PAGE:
Colic is an attack of crying and what appears to be abdominal pain in early infancy. Colic is a common condition and is estimated to affect at least 20% of babies during their first few months. Colic usually appears a few weeks after birth and carries on until the baby is about three to four months old. Even though the baby may scream for all he/she is worth, colic is not dangerous or harmful. Experts say colic has no long-term effects and a baby with colic will gain weight and feed normally (1a).
Many times, colic in a breastfed baby can be traced to something in the mothers diet.The worst dietary offender is cow’s milk. Many times, a baby’s digestive tract isn’t mature enough to handle the proteins in cow’s milk which causes a gas builds up in the intestines. When this happens, your baby’s will scream in pain as his intestines go into spasms.Eliminating dairy from your diet can make a tremendous difference in the level of colic your baby experiences.Cow’s milk takes many forms and you need to be vigilant in reading the labels of food you consume (1b).
Many prepared items in the supermarket include some form of milk product. These include, but are not limited to: (1c)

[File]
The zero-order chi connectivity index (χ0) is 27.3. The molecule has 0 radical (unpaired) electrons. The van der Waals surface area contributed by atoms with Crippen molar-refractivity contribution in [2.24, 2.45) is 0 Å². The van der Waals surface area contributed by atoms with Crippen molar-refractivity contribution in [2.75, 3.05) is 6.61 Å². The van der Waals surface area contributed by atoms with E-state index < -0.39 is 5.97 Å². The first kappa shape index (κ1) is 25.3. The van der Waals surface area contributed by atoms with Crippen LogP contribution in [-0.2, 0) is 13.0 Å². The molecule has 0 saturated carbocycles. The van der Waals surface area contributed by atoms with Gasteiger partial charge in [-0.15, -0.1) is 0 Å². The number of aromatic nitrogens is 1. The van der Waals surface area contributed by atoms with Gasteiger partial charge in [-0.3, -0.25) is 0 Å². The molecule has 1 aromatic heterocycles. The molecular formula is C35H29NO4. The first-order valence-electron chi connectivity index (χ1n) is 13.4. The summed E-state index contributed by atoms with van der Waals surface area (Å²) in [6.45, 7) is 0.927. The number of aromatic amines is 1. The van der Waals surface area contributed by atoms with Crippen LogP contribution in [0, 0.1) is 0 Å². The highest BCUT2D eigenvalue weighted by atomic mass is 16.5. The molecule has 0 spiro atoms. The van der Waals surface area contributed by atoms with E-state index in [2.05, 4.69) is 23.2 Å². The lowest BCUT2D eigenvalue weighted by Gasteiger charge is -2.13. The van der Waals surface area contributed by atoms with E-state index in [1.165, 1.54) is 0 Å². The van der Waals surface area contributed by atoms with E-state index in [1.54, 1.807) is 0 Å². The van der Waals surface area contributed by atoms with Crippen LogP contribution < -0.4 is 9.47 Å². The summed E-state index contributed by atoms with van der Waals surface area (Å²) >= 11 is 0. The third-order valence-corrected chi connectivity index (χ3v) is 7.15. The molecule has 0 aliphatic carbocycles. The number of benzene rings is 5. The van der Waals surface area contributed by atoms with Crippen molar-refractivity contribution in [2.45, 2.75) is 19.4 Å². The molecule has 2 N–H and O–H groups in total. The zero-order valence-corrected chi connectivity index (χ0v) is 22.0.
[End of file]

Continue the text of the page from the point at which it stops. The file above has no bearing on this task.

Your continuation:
- Batter Products: Waffles, Pancakes, Cakes, Cookies, Biscuits, etc.
- Chocolate: Both milk and white varieties
- Processed Foods: Bologna, hot dogs, pepperoni, salami, sausage
(The exception to this is Kosher meat products because they are milk free)
When you are trying to eliminate dairy from your diet, allow at least two weeks for your body to be dairy free. If after two weeks, you aren’t seeing a marked improvement, you can safely assume that your child is not sensitive to dairy products.If after two weeks, you don’t see a significant change in your baby’s colic, you can pretty much assume that it isn’t the dairy products that are causing the colic (2a).
The foods listed below can also cause reactions in your baby, but if you are eating a balanced diet and not eating too much of any one of these foods, they are probably not the cause of your baby’s colic. Every baby is different and what may cause a reaction in one baby, may be perfectly fine for another baby. If you notice that your baby’s colic acts up after eating a particular food, there is most likely a sensitivity issue for your baby. Avoiding consumption of this food in the future may be a good idea (2b).
Other potentially colic inducing foods for breastfeeding moms include onions, chocolate, eggs, peanuts, citrus fruits, wheat, corn, soy, tomatoes, strawberries, highly spiced foods, legumes, artificial sweeteners, caffeinated beverages, licorice, beet greens, bok choy, broccoli, brussel sprouts, cabbage, cauliflower, Chinese cabbage, collard greens, garden cress, horseradish, kale, mustard greens, radishes, rutabaga, Swiss chard, and turnips (2c).